Millions of people worldwide suffer from osteoarthrosis (OA). TKA (Total Knee Arthroplasty) is a common procedure, but it can be costly and cause serious morbidity. Clinical benefits havebeen demonstrated in previous studies that included intra-articular fat injections, bone marrow aspirate, and platelet-rich plasma.
Patients with moderate to severe knee OA would see significant benefits from injections of autologous adipose, BMA, and PRP. This would result in the avoidance of total knee arthroplasty (TKA), in most cases, and the discontinuation of NSAIDs and other drugs.
TKA candidates with moderate knee OA had received conservative treatment. They were offered autologous adipose, BMA, and PRP injections as an alternative to TKA in the office. This was done using a local anesthetic. Before treatment, patients were advised to stop taking nonsteroidal anti-inflammatory drugs (NSAIDs), and any other analgesics except acetaminophen.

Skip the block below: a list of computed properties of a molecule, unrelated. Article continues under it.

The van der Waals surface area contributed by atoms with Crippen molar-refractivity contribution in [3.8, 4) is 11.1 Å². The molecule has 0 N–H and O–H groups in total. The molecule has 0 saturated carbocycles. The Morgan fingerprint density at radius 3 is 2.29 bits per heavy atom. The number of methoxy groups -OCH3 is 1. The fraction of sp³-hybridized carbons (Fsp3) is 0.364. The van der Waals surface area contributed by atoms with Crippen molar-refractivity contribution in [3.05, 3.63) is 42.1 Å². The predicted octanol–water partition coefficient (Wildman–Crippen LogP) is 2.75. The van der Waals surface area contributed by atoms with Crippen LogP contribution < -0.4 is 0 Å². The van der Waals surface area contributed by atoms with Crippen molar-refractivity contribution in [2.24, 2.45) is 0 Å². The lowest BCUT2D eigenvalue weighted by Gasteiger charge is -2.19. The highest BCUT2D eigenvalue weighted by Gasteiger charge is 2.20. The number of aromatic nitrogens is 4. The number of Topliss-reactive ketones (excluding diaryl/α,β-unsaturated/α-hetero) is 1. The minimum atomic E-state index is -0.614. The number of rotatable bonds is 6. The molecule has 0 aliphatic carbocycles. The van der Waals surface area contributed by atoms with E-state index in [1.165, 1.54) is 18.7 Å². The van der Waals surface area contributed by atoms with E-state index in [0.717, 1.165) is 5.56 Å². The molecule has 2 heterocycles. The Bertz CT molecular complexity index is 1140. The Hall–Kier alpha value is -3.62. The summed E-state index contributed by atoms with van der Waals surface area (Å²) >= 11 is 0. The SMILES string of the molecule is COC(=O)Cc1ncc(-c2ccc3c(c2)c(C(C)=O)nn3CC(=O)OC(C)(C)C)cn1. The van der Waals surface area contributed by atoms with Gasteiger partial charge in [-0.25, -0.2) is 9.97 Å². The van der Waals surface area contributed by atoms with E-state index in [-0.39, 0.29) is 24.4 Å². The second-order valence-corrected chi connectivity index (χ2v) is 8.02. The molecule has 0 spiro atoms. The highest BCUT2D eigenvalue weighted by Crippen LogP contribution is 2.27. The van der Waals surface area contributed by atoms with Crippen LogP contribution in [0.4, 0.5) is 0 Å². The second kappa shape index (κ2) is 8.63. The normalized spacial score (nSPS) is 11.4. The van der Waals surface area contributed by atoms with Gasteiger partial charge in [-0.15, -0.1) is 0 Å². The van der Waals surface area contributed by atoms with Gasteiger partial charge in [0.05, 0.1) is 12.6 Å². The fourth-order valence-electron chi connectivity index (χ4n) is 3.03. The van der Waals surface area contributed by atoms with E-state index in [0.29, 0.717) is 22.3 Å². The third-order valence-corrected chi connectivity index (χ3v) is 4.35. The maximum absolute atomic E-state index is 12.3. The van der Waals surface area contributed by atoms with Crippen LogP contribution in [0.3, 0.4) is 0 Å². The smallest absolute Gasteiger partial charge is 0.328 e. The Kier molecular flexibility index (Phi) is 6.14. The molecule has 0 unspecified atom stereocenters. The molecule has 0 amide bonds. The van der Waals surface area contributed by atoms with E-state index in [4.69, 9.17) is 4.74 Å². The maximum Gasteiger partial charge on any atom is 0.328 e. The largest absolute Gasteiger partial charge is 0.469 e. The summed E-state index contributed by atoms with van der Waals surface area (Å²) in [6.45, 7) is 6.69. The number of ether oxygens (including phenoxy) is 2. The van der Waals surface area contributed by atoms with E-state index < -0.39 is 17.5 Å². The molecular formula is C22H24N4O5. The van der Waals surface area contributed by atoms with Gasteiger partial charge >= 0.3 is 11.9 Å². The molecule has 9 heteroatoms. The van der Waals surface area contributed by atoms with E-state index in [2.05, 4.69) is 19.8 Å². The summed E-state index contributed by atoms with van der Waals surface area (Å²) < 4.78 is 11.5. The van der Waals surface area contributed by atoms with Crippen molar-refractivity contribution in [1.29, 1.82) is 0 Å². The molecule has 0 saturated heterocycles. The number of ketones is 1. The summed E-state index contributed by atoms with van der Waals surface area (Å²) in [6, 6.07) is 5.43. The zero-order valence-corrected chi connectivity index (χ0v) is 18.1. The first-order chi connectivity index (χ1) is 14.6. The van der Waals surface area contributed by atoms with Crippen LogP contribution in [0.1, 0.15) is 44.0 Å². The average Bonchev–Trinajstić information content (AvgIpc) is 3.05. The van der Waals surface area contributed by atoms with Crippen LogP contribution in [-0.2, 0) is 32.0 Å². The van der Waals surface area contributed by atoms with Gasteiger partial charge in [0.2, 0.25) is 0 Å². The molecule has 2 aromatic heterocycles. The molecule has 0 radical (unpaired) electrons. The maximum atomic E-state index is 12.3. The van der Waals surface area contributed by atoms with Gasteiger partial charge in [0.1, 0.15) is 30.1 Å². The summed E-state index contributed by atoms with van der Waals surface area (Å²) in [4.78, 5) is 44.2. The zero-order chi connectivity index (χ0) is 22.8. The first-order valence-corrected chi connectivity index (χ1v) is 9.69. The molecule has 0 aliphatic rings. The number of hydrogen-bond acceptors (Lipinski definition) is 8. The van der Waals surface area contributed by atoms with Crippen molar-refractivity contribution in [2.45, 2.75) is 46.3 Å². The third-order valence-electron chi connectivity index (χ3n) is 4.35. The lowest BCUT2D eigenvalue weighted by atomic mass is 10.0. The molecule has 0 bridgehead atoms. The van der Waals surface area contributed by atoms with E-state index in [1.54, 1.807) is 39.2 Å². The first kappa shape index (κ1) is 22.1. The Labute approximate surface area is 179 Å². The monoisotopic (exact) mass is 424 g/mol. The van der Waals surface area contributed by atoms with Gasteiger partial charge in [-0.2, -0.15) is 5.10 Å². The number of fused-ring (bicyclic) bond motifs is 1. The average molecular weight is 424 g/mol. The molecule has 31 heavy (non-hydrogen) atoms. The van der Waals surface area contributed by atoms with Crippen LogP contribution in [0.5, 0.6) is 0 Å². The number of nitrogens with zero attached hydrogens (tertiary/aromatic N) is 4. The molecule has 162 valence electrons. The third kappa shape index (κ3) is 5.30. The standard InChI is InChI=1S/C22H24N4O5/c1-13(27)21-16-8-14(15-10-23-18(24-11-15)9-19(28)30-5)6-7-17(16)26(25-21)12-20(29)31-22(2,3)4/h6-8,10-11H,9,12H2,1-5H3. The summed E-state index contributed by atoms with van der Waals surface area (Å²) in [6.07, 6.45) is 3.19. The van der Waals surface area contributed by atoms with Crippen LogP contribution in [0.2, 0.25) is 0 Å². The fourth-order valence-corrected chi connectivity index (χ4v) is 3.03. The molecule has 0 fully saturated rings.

Before treatment began, patients were assessed with the Knee injury and Osteoarthritis Score Physical Shortform (KOOSPS), respectively.TKA was avoided by 97% of patients in one year and 86% in two years later.
Six months, one year, and two years after treatment, the mean SANE, KOOS, PS, and WOMAC scores were significantly higher. Two-year post-treatment, WOMAC, and SANE scores were significantly higher than one year.
Combined fat, BMA, and PRP injections are safe and effective treatments for moderate knee OA. They can be used to prevent TKA and provide continued improvement after two years.